Moving against a tide of gloomy sentiment in corporate boardrooms, chip giant Intel (INTC) on Feb. 10 announced plans to invest $7 billion over the next two years to expand and transform three U.S. manufacturing plants. The new "super-fabs" could slash the costs to make everything from PCs and cell phones to set-top boxes and retail-sale systems.
As early as this fall, the company plans to begin shipping in volume the world's first microprocessors created at the atomic 32-nanometer level—transistors so small that 4 million of them could fit on the period at the end of this sentence. To deliver the chips quickly, Intel plans to begin retooling chipmaking plants in Arizona, New Mexico, and Oregon, where a total of 7,000 people will be employed.
By shifting to a more efficient manufacturing process, Intel aims to outpace rival Advanced Micro Devices (AMD) in its core PC business. And it hopes to make inroads selling chips for consumer electronics, cell phones, and other Internet-connected devices. Such chips could substantially lower development costs for Nokia (NOK), Samsung, Sony (SNE), and other manufacturers struggling to outdo each other with cutting-edge TVs, phones, and other devices. "The chips [that the new fabs] produce will become the basic building blocks of the digital world, generating economic returns far beyond our industry," Intel CEO Paul S. Otellini said in a speech at the Economic Club in Washington, D.C.
An Emphasis on Commitment
The move represents a manufacturing coup for Intel. Otellini used his speech before lawmakers, reporters, and businesspeople to highlight Intel's commitment to investing in the U.S. at a time when many other manufacturers are seeking government bailouts. "We're investing in America to keep Intel and our nation at the forefront of innovation," he said.
In San Francisco shortly after the speech, Intel executives are expected to reveal computers running on the 32-nanometer chips, months ahead of schedule, and announce that consumers and businesses will be able to buy the superfast, energy-efficient systems as early as September.
The massive investment comes as companies across the U.S., Europe, and Asia have announced plans to slash capital expenditures in a bid to conserve cash. A study of announcements from major companies in Europe and the Middle East found they planned on average to cut capital spending by a third, moves that could knock as much as three percentage points of economic activity off the world's gross domestic product, according to a report released on Feb. 9 by Fitch Ratings.
Intel executives had been signaling for weeks that the chipmaker remained on track to spend $5.2 billion, or roughly the same as it spent on capital improvements in 2008, to move to the 32-nanometer manufacturing process. Most analysts, however, expected the company to delay volume manufacturing until early 2010. Accelerating job losses in the U.S. and abroad over the last few weeks point to continued weak corporate and consumer demand for pricey new PCs and servers, researcher IDC said in a report released on Feb. 9.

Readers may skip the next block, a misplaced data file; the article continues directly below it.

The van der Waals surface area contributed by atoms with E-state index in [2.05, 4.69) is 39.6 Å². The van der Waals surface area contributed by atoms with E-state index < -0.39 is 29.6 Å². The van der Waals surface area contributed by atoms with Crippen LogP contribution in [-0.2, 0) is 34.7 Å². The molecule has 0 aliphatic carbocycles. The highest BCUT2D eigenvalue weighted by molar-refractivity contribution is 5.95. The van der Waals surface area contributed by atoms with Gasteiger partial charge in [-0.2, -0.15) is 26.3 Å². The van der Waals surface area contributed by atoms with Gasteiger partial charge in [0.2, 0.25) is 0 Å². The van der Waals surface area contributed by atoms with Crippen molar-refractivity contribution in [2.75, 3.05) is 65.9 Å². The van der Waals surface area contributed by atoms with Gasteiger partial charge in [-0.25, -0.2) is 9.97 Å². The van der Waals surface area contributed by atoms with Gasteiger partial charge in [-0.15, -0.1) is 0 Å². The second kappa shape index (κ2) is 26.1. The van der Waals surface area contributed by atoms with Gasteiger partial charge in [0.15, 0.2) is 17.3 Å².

Stealing a March
Even so, the move is classic Intel. The company's competitive advantage for decades has been driven largely by its heavy investments in manufacturing. The chipmaker has dominated the PC market, taking an outsize share of the profits, by investing heavily to make semiconductors more cheaply and efficiently during downturns. Conservative and cash-strapped competitors fall months behind Intel in terms of cutting-edge technology and cannot compete effectively on cost.
AMD, for instance, is only now beginning to ramp up its 45-nanometer production, the generation of chipmaking before the 32-nanometer Intel is scaling up. And a joint effort between IBM (IBM), Chartered Semiconductor (CHRT), and Samsung to develop a common 32-nanometer process technology across all three companies' semiconductor manufacturing facilities is only now in the testing phase.
"We recognize risk-taking is not a move that is common at the moment," says Intel Executive Vice-President Sean Maloney. "But when you can build faster, cheaper, simpler, more attractive, and more compelling devices, it's a safer bet than you'd imagine."
The chipmaker is doing some belt-tightening in the wake of a 90% drop in fourth-quarter profits. On Feb. 5, Intel announced it was shuttering a chipmaking plant in Shanghai, China. Weeks earlier, the company said it planned to cut as many as 6,000 manufacturing jobs and shut down four facilities in California, Oregon, Malaysia, and the Philippines.
Edwards is a correspondent in BusinessWeek's Silicon Valley bureau.